News

The latest news from the International Center for Journalists.

May
23
2019

To Stop the Spread of Disinformation, Americans Must Understand Global Trends

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Claire Wardle, a leading expert on social media and how it is used to spread disinformation around the world, says Americans can better prepare themselves for the 2020 elections by learning from the experiences of other countries.

May
22
2019

Michael Elliott Award "Renews My Focus and Sense of Responsibility," Says Kenyan Journalist

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Judges selected Dorcas Wangira as the 2019 Michael Elliott Award winner from more than 200 entries. Her winning story on the fight against female genital mutilation stood out for its courageous reporting, they said.

May
21
2019

Three Intrepid Journalists to Receive Prestigious International Journalism Awards

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The International Center for Journalists (ICFJ) announced the lineup for its 35th Anniversary Awards Dinner on Nov. 7 in Washington, DC. The honorees include three courageous journalists: CBS News correspondent Elizabeth Palmer, Stevan Dojčinović of Serbia, and Rose Wangui of Kenya. As previously announced, Washington Post Executive Editor Martin “Marty” Baron will receive ICFJ’s Founders Award for Excellence in Journalism at the event.

April
25
2019

Fact-Checking Service Helps Counter Dangerous Health Claims in East Africa

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Late last year, the PesaCheck fact-checking initiative helped debunk a fake story about the outbreak of the human papilloma (HPV) virus in the western Kenya county of Kisii. According to the claim, the disease was spread through kissing and killed faster than the AIDS virus. The hoax originated on Whatsapp, spread on Facebook and then was picked up by a local radio station, Ghetto Radio

April
22
2019

How a Cross-Border Reporting Team Exposed Venezuela’s $28 Billion, Oil-for-Allies Scheme

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As Venezuela’s citizens suffer from rampant food shortages, the government is spending billions to bolster political allies in Latin America, a team of pioneering reporters recently revealed in an unprecedented expose.

CONNECTAS, a cross-border investigative journalism organization in Latin America, directed the project, called Petrofraude. Adding heft to CONNECTAS, ICFJ Knight Fellow Fabiola Torres López coached the reporters on their data efforts, helping them clean up and analyze thousands of government records.

April
17
2019

Kenyan Journalist Wins 2019 Michael Elliott Award for Coverage of Fight Against Female Genital Mutilation

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Dorcas Wangira, who reported on the harm caused by female genital mutilation and the hope offered by five tech-savvy teenage girls, has been named the 2019 winner of the Michael Elliott Award for Excellence in African Storytelling. A distinguished panel of judges selected the Kenyan journalist from among 218 applicants for this prize.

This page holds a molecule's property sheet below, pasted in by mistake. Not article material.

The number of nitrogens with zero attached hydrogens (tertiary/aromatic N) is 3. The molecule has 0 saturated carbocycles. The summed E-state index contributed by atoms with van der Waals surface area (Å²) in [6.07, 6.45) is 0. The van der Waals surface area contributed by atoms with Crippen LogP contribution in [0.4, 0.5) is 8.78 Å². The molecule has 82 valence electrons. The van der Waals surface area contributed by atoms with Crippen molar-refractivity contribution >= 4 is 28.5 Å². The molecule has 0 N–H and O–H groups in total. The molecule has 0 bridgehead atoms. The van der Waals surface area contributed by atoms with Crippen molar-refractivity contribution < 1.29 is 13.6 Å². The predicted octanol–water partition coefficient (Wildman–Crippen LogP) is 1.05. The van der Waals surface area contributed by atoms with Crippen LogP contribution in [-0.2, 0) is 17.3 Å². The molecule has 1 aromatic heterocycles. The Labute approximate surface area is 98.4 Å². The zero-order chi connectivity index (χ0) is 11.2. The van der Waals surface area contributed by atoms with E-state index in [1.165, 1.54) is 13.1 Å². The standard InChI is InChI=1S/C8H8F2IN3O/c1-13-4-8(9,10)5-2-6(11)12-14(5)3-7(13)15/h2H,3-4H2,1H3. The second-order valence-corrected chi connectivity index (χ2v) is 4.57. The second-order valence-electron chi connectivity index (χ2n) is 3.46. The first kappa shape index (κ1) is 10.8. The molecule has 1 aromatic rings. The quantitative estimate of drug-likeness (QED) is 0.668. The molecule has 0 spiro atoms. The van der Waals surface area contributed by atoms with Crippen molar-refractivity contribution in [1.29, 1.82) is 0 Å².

April
12
2019

Velocidad Ayuda a Medios Digitales Independientes Latinoamericanos a Lograr Sustentabilidad

Hoy se anunció el lanzamiento de Velocidad, una iniciativa pionera en América Latina que identificará e invertirá $1.5 millones en empresas de medios de comunicación independientes de la región. Velocidad busca impulsar los esfuerzos de medios emprendedores para convertirse en negocios prósperos.

April
12
2019

Velocidad to Help Latin American News Startups Accelerate Revenue Growth

A pioneering initiative announced today will identify and invest $1.5 million in promising news media startups in Latin America and accelerate their efforts to grow into thriving businesses.

Called Velocidad (“Velocity” in English), the accelerator program will provide both funding and expert consulting for news startups operating in Latin America. Velocidad is funded by Luminate and run by the International Center for Journalists (ICFJ) and SembraMedia.

April
10
2019

To Reach a Wider Audience, Expand Fact-Checking to Broadcast News

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Fact-checkers don’t just have a misinformation problem. They also have an audience engagement problem.

Most fact-checking sites in the U.S. and around the world produce their content in the digital realm. Fewer use traditional mediums like radio and TV, which ends up excluding a large audience from encountering fact-checking at all. Not only should broadcast fact-checking be adopted more widely, print and online fact-checkers can learn ways to make their content more engaging by paying attention to broadcast journalists.

April
2
2019

Tackling a New Disinformation Threat on WhatsApp in Indonesia

Astudestra Ajengrastri, a Jakarta-based TruthBuzz Fellow with the International Center for Journalists (ICFJ), has the difficult task of countering the plague of disinformation on social media in Indonesia. In the runup to the country’s presidential elections in April, she faced a particularly big challenge: a convincing audio message went viral on WhatsApp claiming that millions of fake ballots were about to be cast in favor of the incumbent president.